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Kim Eierman

Kim Eierman

Founder of EcoBeneficial!

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caterpillar

How Should I Deal With Stinging Caterpillars?

Question:

I just found five small spiky caterpillars on a tree sapling and checked online that they are poisonous. Should I get rid of them and if so, how?

Answer:

EcoBeneficial Tips: Doug Tallamy in His Garden with Arrowwood Viburnum and Saddleback Caterpillar - EcoBeneficial! ®

Saddleback Caterpillar on Viburnum dentatum

There are some caterpillars that sting as a defensive mechanism against predators. An example is the fantastical Saddleback Caterpillar that Dr. Doug Tallamy discusses with me in this video interview.

This compelling caterpillar turns into a rather mundane looking adult moth that is harmless.

Saddleback Caterpillar Moth (photo credit: Roy Morris/Flickr)

Saddleback Caterpillar Moth (photo credit: Roy Morris/Flickr)

When you touch a Saddleback Caterpillar, or other stinging caterpillar species, their spines embed in your skin and break off. In the vast majority of cases, this will simply cause irritation and rash (see below for treatment). The severity of a given person’s reaction will be determined by that person’s sensitivity and by the species of caterpillar.

The Puss Caterpillar, the larval stage of the Southern Flannel Moth, is considered to deliver the most toxic sting of any native caterpillar in the U.S. Its cute, furry appearance, reminiscent of a certain politician’s remarkable hairdo, makes it irresistible to touch, resulting in a nasty surprise.

Puss Caterpillar_Touterse_Flickr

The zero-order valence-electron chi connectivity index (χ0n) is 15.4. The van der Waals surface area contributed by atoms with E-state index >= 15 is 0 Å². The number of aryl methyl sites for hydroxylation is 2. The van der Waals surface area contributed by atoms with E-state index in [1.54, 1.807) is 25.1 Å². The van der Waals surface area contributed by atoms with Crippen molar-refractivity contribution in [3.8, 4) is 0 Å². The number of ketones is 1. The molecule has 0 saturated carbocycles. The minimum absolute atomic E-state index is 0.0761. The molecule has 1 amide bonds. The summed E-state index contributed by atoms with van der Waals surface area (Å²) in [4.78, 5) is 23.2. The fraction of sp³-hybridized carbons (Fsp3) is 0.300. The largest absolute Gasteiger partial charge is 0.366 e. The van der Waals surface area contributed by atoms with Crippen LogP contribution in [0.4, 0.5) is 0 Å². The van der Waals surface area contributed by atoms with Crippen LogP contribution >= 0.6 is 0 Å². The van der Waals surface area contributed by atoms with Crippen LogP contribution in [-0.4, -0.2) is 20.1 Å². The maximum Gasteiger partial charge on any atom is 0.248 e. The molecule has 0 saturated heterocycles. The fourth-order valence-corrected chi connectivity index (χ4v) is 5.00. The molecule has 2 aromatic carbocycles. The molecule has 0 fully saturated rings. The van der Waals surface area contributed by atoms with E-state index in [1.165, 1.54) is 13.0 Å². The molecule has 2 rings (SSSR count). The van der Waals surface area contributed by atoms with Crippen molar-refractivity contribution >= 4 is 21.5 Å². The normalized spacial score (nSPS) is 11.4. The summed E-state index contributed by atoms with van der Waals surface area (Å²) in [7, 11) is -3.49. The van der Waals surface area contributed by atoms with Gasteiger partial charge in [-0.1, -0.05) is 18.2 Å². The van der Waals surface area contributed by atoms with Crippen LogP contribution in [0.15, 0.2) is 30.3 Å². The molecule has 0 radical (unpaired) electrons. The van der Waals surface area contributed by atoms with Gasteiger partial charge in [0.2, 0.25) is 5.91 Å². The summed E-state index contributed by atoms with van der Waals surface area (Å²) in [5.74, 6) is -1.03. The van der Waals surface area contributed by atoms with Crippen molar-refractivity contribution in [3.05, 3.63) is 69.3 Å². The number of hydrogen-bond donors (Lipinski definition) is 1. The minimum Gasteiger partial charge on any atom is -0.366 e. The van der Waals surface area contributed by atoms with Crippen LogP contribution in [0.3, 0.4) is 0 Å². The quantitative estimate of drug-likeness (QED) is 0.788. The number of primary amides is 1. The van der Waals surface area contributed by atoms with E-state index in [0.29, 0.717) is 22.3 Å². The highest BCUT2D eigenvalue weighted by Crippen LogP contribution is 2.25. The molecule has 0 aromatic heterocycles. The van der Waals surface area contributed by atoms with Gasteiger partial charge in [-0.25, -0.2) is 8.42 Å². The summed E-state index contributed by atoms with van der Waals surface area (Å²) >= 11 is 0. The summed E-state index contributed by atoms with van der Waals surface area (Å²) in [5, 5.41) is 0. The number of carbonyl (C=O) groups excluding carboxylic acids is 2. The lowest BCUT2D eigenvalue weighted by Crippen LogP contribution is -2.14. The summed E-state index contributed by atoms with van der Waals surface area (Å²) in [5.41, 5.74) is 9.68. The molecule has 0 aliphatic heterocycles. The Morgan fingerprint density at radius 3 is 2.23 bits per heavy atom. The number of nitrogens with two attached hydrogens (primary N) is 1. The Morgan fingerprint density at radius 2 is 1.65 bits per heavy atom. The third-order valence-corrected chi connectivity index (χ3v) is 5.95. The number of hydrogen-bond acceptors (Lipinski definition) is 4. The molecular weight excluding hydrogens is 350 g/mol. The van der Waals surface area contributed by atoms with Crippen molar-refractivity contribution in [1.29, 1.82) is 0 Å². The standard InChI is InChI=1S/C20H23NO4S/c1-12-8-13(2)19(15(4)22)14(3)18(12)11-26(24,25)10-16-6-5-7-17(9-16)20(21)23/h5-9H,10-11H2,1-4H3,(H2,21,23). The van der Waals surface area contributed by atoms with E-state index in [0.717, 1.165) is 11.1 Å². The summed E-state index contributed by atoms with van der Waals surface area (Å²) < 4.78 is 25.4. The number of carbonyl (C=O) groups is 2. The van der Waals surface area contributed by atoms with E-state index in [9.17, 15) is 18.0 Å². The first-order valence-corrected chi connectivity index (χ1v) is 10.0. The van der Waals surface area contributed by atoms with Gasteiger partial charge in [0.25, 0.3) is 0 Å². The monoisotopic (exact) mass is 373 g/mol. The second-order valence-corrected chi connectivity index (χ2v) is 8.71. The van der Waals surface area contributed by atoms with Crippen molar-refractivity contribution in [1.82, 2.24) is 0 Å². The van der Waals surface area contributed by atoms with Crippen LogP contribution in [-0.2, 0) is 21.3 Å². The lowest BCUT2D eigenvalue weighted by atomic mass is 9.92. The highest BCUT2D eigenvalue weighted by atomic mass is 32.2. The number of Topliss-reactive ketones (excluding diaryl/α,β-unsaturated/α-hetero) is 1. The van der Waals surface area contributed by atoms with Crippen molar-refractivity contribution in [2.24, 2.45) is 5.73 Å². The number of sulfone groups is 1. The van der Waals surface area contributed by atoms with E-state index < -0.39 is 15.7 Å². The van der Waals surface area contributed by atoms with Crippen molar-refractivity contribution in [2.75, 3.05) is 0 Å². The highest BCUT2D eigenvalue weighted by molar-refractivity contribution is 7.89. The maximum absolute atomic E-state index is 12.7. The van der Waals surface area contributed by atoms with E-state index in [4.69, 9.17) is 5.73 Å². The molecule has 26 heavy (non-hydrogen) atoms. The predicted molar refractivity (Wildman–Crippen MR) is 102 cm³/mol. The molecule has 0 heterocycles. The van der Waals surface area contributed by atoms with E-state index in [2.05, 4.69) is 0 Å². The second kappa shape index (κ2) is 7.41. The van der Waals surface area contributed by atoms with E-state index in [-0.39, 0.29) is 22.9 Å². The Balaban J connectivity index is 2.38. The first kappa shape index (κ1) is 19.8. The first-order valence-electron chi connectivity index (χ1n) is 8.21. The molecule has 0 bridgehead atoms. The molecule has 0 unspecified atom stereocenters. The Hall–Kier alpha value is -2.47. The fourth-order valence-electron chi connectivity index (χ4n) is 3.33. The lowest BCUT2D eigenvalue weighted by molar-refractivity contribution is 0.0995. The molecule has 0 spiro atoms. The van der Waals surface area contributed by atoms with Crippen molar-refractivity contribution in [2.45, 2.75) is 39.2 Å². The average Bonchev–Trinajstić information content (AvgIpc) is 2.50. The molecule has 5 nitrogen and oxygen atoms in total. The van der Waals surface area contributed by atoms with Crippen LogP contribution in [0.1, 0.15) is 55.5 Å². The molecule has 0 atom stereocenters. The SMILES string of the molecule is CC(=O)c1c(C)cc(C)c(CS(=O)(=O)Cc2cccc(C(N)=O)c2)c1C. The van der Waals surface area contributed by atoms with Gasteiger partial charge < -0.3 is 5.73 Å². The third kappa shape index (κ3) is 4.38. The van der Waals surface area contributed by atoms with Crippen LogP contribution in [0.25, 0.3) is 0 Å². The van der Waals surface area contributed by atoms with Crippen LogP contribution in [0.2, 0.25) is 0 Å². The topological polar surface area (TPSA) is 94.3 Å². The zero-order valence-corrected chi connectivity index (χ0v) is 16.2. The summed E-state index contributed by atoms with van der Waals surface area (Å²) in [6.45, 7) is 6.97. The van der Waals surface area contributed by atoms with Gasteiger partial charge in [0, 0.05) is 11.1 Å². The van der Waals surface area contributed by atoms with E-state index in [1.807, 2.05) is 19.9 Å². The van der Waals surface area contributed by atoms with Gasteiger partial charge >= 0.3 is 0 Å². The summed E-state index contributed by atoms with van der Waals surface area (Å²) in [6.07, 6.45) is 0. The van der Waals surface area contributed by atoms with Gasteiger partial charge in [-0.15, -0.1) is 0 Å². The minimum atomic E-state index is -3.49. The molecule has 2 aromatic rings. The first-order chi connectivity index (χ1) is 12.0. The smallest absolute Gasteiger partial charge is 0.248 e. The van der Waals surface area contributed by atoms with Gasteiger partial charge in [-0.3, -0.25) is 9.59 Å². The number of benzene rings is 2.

Puss Caterpillar (photo credit: Touterse/Flickr)

If stung by a caterpillar, remove the spines with tweezers and use Scotch tape over the area to pull out remaining spines.  There is a good reference for immediate treatment on wikihow.   For folks who are known to be highly allergic to other insects, like bees, or have impaired immune systems, a trip to the ER would be prudent. I would also suggest an ER visit if you are stung by a Puss Caterpillar.

Southern Flannel Moth (photo credit: Cotinis/Flickr)

Southern Flannel Moth (photo credit: Cotinis/Flickr)

Caterpillars, even the stinging kind, are important to our ecosystems and have many predators – they provide critical protein to birds and are a food source for certain wasp species (see the video).

 

Just like other insects that we love to hate, such as paper wasps and yellow jackets, stinging caterpillars are an important part of nature’s food webs and deserve our respect, as well as caution.

The best practice is to leave stinging caterpillars alone and avoid touching them. To protect against accidental contact, wear a pair of puncture-resistant rose gloves when pruning and gardening.

From Kim Eierman at EcoBeneficial!

Photo:  Saddleback Caterpillar on Arrowwood Viburnum

 

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